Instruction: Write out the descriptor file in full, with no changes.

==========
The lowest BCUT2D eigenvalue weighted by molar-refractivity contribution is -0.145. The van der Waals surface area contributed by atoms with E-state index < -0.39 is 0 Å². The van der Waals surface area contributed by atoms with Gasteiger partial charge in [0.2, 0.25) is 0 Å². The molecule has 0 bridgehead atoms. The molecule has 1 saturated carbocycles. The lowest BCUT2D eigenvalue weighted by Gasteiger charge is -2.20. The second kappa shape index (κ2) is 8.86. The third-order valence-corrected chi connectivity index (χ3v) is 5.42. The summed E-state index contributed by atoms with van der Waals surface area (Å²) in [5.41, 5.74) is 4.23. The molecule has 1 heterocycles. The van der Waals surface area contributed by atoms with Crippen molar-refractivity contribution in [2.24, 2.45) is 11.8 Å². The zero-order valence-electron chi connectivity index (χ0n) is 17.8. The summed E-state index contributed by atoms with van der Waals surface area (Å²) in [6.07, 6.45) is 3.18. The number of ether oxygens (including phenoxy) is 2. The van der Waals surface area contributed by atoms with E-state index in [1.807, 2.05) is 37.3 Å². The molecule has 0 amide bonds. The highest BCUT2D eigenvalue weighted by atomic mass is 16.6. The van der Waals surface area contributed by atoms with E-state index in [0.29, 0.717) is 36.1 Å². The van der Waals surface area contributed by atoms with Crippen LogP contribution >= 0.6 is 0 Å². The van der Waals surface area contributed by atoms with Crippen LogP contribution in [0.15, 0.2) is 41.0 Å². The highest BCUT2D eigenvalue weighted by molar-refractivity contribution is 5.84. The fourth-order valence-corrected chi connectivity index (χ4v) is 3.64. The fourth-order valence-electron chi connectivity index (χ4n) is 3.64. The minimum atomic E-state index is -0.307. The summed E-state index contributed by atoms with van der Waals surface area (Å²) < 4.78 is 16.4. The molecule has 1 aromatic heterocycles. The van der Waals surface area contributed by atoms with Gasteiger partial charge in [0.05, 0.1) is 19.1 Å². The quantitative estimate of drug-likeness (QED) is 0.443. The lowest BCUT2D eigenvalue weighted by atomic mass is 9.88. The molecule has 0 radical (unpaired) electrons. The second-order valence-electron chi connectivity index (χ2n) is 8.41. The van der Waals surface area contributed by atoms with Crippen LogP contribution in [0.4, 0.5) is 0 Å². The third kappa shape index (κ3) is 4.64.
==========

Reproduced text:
The lowest BCUT2D eigenvalue weighted by molar-refractivity contribution is -0.145. The van der Waals surface area contributed by atoms with E-state index < -0.39 is 0 Å². The van der Waals surface area contributed by atoms with Gasteiger partial charge in [0.2, 0.25) is 0 Å². The molecule has 0 bridgehead atoms. The molecule has 1 saturated carbocycles. The lowest BCUT2D eigenvalue weighted by Gasteiger charge is -2.20. The second kappa shape index (κ2) is 8.86. The third-order valence-corrected chi connectivity index (χ3v) is 5.42. The summed E-state index contributed by atoms with van der Waals surface area (Å²) in [5.41, 5.74) is 4.23. The molecule has 1 heterocycles. The van der Waals surface area contributed by atoms with Crippen molar-refractivity contribution in [2.24, 2.45) is 11.8 Å². The zero-order valence-electron chi connectivity index (χ0n) is 17.8. The summed E-state index contributed by atoms with van der Waals surface area (Å²) in [6.07, 6.45) is 3.18. The number of ether oxygens (including phenoxy) is 2. The van der Waals surface area contributed by atoms with E-state index in [1.807, 2.05) is 37.3 Å². The molecule has 0 amide bonds. The highest BCUT2D eigenvalue weighted by atomic mass is 16.6. The van der Waals surface area contributed by atoms with E-state index in [0.29, 0.717) is 36.1 Å². The van der Waals surface area contributed by atoms with Crippen LogP contribution >= 0.6 is 0 Å². The van der Waals surface area contributed by atoms with Crippen LogP contribution in [0.15, 0.2) is 41.0 Å². The highest BCUT2D eigenvalue weighted by molar-refractivity contribution is 5.84. The fourth-order valence-corrected chi connectivity index (χ4v) is 3.64. The fourth-order valence-electron chi connectivity index (χ4n) is 3.64. The minimum atomic E-state index is -0.307. The summed E-state index contributed by atoms with van der Waals surface area (Å²) < 4.78 is 16.4. The molecule has 1 aromatic heterocycles. The van der Waals surface area contributed by atoms with Gasteiger partial charge in [0.05, 0.1) is 19.1 Å². The quantitative estimate of drug-likeness (QED) is 0.443. The lowest BCUT2D eigenvalue weighted by atomic mass is 9.88. The molecule has 0 radical (unpaired) electrons. The second-order valence-electron chi connectivity index (χ2n) is 8.41. The van der Waals surface area contributed by atoms with Crippen LogP contribution in [0.4, 0.5) is 0 Å². The third kappa shape index (κ3) is 4.64.